CRANSTON, R.I. (WPRI) — A state labor board decided against Bishop Hendricken High School in a termination case involving a former teacher who claims he was fired for blowing the whistle on another teacher.
The Department of Labor and Training Board of Review made the ruling after a hearing last week involving the Warwick private school and theology teacher David Marsocci, who was terminated in May.
In its decision, the board stated the school does not have a policy in place to support terminating Marsocci for insubordination and conduct not becoming a teacher, which is why he was fired according to the termination letter.
“In the absence of a written policy there is no evidence the claimant knowingly violated a known and reasonable policy,” the board of review referee wrote.
The school has 15 days to appeal the decision or it would be final, allowing Marsocci to collect unemployment benefits.
According to school president John Jackson, Bishop Hendricken has not decided whether or not to appeal.
“We will have no further comment until that decision is made,” Jackson said
Marsocci, who taught at the school for almost 29 years, told Target 12 he went to school administrators several times over the past three years, telling them about what he claimed were another teacher’s inappropriate emails that Marsocci said were sent on a school computer and on school time.
But while Marsocci said students had access to the computer, Jackson – in a written statement given to Target 12 after last Tuesday’s hearing – denied students were in danger.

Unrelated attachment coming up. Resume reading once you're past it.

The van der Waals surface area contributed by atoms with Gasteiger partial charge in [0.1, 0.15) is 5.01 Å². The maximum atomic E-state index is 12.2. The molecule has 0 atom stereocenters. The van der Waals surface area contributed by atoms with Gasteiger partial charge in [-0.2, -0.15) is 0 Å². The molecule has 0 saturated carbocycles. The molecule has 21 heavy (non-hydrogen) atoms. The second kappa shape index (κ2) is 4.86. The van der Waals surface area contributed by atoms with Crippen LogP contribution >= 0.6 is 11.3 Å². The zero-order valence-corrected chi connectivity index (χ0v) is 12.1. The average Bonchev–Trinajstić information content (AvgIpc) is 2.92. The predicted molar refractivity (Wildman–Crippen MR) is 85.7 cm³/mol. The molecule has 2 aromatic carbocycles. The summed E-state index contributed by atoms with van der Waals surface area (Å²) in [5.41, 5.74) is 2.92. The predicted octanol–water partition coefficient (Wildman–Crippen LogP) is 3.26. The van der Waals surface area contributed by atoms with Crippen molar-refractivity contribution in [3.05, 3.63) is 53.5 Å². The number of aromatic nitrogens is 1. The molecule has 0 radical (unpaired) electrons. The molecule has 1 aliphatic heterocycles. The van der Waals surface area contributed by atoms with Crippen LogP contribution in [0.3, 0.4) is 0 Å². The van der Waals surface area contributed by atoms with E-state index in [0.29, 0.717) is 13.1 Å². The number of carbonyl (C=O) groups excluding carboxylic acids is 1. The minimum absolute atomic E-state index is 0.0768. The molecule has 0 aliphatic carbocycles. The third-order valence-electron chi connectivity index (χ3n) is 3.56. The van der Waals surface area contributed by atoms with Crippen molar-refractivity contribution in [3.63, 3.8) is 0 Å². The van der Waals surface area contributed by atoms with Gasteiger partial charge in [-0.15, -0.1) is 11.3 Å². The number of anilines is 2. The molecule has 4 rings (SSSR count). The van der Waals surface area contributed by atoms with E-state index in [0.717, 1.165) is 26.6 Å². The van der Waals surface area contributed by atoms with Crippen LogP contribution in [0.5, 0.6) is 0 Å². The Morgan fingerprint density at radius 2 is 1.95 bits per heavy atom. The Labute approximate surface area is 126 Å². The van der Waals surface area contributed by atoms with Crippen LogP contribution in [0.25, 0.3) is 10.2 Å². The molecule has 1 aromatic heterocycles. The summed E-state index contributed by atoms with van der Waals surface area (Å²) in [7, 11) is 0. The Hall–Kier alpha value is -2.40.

“Investigations have found these claims to be wholly without merit, and never involved current or former students,” Jackson said.
Marsocci said after nothing was done about his allegations, he put up a webpage with password-protected content that included emails and secretly recorded videos of administrators to inform parents about his allegations.
In one of the website statements that can be seen without a password, the school administration was accused of having “full knowledge of several on-campus incidents involving the faculty member in question.”
In his statement, Jackson said, “we have serious reasons to believe that the supposed evidence” has been completely fabricated by Marsocci. The statement goes on to say Marsocci wanted to “advance his smear campaign” against the school.
According to the termination letter and the DLT decision, Marsocci refused to answer questions about the website.
But the referee wrote, “it may be the opinion that [Marsocci’s] refusal to discuss his personal nonpublic website is unbecoming conduct but it does not support misconduct.”
Neither Marsocci nor his attorney Robert Savage would comment on the decision or whether a civil lawsuit is planned.
A DLT official said the appeal process includes one more step within the board of review system, but could then be appealed to a district court judge by either party. If a full run of appeals is cast, the final decision could take months according to the DLT.